Valeant Pharmaceuticals (NYSE:VRX) has caught a slew of several negative headlines in the month of October. All these reports raise concerns about the firm's pricing strategy, business model, and ethics.
We heard about the astronomical pricing of calcium EDTA, a drug 33,000 times more expensive in the U.S. than it is Canada (where Valeant is based). We saw the Bloomberg report on Wellbutrin; a decades-old drug Valeant sells for $47.50 per pill while generics cost a mere $1.50.
The icing on the cake, however, was on October 14th with the news of Valeant's wholesale price increase of 2-9% on every single drug in its neurology, urology, gastrointestinal segments (including both Wellbutrin and Xifaxin).
Is better for the consumer if Valeant raises the price of one-hundred drugs by 9.999 percent instead of raising the price of one drug by 1000 percent like it did in the past? - No, the effect on the bottom line is virtually identical.
A Broken Business Model.
While price hikes are not unusual in the pharmaceutical industry, it seems like a bad PR move for Valeant to make this move now -in the face of so much political attention on the industry. Both Hillary Clinton and Donald Trump have made public statements about the need for regulation, and the dust hasn't even settled on the Mylan (NASDAQ:MYL) EpiPen controversy.
I believe Valeant is willing to increase prices at such a time because it is desperate; its assets are low quality and declining, and its business model is flawed.
1. Unit sales in many of Valeant's biggest drugs are in full on retreat. Revenue growth still depends on price hikes.
2. Valeant traditionally relied on specialty pharmacies to maintain a favorable price elasticity on its overpriced drugs.
With Philidor gone, Xifaxin will underperform, and with Direct Success gone, Wellbutrin is likely to follow.
3. Valeant low R&D expenditure compared to the industry and is unable to meaningfully increase this investment because so much cash is needed to service the debt.
Valeant has a roll-up business model, much like the defunct SunEdison (SUNE). Once the acquisitions stopped, the firm was left with a mountain of debt and lacked the ability to generate growth organically.
Both candidates have expressed a desire to regulate the pharma industry. This stance is supported by the House and Senate and seems to be an easy sell to the American people in general.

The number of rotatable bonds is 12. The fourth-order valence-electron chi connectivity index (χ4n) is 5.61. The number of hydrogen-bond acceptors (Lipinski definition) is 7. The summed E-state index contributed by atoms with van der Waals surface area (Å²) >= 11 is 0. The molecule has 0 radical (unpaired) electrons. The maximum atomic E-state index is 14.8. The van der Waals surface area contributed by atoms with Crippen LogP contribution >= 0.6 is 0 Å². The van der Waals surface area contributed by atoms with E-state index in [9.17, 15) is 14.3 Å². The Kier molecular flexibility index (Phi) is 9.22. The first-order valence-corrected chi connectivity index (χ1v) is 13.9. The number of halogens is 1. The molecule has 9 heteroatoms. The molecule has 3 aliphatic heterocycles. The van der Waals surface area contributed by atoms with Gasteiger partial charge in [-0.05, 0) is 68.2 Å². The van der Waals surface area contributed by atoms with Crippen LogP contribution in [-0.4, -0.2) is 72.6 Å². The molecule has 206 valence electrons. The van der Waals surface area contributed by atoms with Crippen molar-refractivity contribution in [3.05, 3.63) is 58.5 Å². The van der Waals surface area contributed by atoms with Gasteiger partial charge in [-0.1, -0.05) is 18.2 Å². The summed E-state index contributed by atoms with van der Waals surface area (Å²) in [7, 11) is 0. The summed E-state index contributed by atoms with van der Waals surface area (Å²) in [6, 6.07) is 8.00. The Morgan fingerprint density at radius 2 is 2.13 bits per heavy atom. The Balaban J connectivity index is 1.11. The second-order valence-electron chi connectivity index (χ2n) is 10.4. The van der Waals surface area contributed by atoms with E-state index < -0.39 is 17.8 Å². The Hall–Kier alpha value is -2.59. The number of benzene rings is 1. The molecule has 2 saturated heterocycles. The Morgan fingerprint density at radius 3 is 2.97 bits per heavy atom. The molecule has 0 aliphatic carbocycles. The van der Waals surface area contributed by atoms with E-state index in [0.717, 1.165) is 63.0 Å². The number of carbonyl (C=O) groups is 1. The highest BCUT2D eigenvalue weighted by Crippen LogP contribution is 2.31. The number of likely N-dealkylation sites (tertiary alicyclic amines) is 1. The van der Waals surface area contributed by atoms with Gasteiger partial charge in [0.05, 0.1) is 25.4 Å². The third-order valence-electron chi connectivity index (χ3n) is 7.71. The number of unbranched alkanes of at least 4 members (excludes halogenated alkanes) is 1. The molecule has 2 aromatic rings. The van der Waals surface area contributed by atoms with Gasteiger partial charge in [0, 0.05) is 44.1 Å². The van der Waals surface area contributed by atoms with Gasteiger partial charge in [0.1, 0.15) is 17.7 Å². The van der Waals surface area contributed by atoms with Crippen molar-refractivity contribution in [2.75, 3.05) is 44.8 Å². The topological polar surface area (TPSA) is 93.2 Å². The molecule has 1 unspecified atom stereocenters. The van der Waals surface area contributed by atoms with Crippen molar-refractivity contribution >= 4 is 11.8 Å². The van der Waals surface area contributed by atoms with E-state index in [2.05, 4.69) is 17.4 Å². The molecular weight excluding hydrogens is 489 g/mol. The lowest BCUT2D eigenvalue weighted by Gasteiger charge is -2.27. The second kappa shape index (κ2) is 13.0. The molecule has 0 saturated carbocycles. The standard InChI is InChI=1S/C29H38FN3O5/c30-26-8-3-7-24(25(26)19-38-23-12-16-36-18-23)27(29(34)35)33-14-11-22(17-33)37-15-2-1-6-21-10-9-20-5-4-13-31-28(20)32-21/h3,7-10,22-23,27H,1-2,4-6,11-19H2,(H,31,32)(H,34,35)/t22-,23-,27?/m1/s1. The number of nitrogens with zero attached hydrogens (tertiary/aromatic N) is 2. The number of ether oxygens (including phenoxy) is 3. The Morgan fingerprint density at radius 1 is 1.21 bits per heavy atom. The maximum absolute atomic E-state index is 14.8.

Clinton aims to expand access to prescription medications and lower costs - particularly out-of-pocket expenses. Clinton also supports clearing out the generic drug approval backlog and reducing the exclusivity period for biological drugs from twelve years to seven years.
This would lower the value of Valeant's intangible assets and pipeline - the terminal value of cash flows will come as much as five years sooner if the exclusivity window is reduced.
Trump want to reduce the barriers to generic competition, but he also wants to allow imports of drugs from overseas markets.
Economics of Valeant.
The concept of free market efficiency is often used to justify Valeant's existence and pricing behavior. Free markets (to an extent) make all participants better off and facilitate economic progress. Many believe Valeant has been unfairly maligned by a moral argument for regulation that lacks any logical basis. But this is not the case.
Firms like Valeant are bad for the economy; ethics have nothing to do with it. The free market should be seen as 'good' through the lens of how much economic benefit it provides, not simply for the sake of its existence.
Often laws can facilitate the functioning of capitalism by providing incentives and ending inefficiencies.
For example, the patent laws on intellectual property and generic exclusivity violate the free market. In perfect competition, there would be no such thing as a patent - the government created this law to incentivize companies to create new products.
When we look at the Valeant business model, we see that the firm does not exploit the free market (which would suggest it was providing value to the economy). Valeant actually exploits the patent laws and generic exclusivity window - making its existence bad for the free market.
In a real free market, a firm like Valeant (that creates few major breakthroughs or competitive advantage) would have gone bankrupt long ago. Companies like Valeant create inefficiency in the economy and regulation is justified.
Valeant's price hikes pose two major problems: First, the suggest the company is unable to generate organic growth and its business model of acquisitions and price hikes is broken. Secondly, the impose a morality discount on the stock price and increase the likelihood of regulation.
Overall, the long term outlook for Valeant is weak, but I doubt this will have any effect on the earnings report in November.
Disclosure: I/we have no positions in any stocks mentioned, and no plans to initiate any positions within the next 72 hours.
I wrote this article myself, and it expresses my own opinions. I am not receiving compensation for it (other than from Seeking Alpha). I have no business relationship with any company whose stock is mentioned in this article.
Additional disclosure: I am not short because I think the bad news has been priced in until November 8th 2016(earnings).